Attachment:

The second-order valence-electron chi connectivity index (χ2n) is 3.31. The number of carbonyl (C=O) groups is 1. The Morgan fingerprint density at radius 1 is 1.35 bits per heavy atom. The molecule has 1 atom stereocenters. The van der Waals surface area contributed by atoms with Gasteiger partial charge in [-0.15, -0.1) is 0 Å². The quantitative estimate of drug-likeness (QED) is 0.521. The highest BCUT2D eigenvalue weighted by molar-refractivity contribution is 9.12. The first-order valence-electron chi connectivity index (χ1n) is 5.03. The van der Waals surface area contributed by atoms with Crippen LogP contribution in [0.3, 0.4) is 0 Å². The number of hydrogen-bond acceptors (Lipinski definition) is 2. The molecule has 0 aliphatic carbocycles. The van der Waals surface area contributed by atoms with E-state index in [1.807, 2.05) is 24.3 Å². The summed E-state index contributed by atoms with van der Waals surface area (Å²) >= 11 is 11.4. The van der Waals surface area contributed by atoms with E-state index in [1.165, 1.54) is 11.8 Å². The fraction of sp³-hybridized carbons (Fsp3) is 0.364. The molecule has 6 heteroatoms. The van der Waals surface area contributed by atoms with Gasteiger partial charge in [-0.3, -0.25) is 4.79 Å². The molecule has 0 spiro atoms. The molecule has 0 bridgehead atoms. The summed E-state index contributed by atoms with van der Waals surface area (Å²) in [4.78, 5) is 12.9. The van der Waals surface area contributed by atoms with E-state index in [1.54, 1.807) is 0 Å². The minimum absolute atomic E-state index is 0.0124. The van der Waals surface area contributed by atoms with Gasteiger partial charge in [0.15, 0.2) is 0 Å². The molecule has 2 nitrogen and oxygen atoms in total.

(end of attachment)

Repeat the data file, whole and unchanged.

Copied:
The second-order valence-electron chi connectivity index (χ2n) is 3.31. The number of carbonyl (C=O) groups is 1. The Morgan fingerprint density at radius 1 is 1.35 bits per heavy atom. The molecule has 1 atom stereocenters. The van der Waals surface area contributed by atoms with Gasteiger partial charge in [-0.15, -0.1) is 0 Å². The quantitative estimate of drug-likeness (QED) is 0.521. The highest BCUT2D eigenvalue weighted by molar-refractivity contribution is 9.12. The first-order valence-electron chi connectivity index (χ1n) is 5.03. The van der Waals surface area contributed by atoms with Crippen LogP contribution in [0.3, 0.4) is 0 Å². The number of hydrogen-bond acceptors (Lipinski definition) is 2. The molecule has 0 aliphatic carbocycles. The van der Waals surface area contributed by atoms with E-state index in [1.807, 2.05) is 24.3 Å². The summed E-state index contributed by atoms with van der Waals surface area (Å²) >= 11 is 11.4. The van der Waals surface area contributed by atoms with E-state index in [1.165, 1.54) is 11.8 Å². The fraction of sp³-hybridized carbons (Fsp3) is 0.364. The molecule has 6 heteroatoms. The van der Waals surface area contributed by atoms with Gasteiger partial charge in [-0.3, -0.25) is 4.79 Å². The molecule has 0 spiro atoms. The molecule has 0 bridgehead atoms. The summed E-state index contributed by atoms with van der Waals surface area (Å²) in [4.78, 5) is 12.9. The van der Waals surface area contributed by atoms with E-state index in [1.54, 1.807) is 0 Å². The minimum absolute atomic E-state index is 0.0124. The van der Waals surface area contributed by atoms with Gasteiger partial charge in [0.15, 0.2) is 0 Å². The molecule has 2 nitrogen and oxygen atoms in total.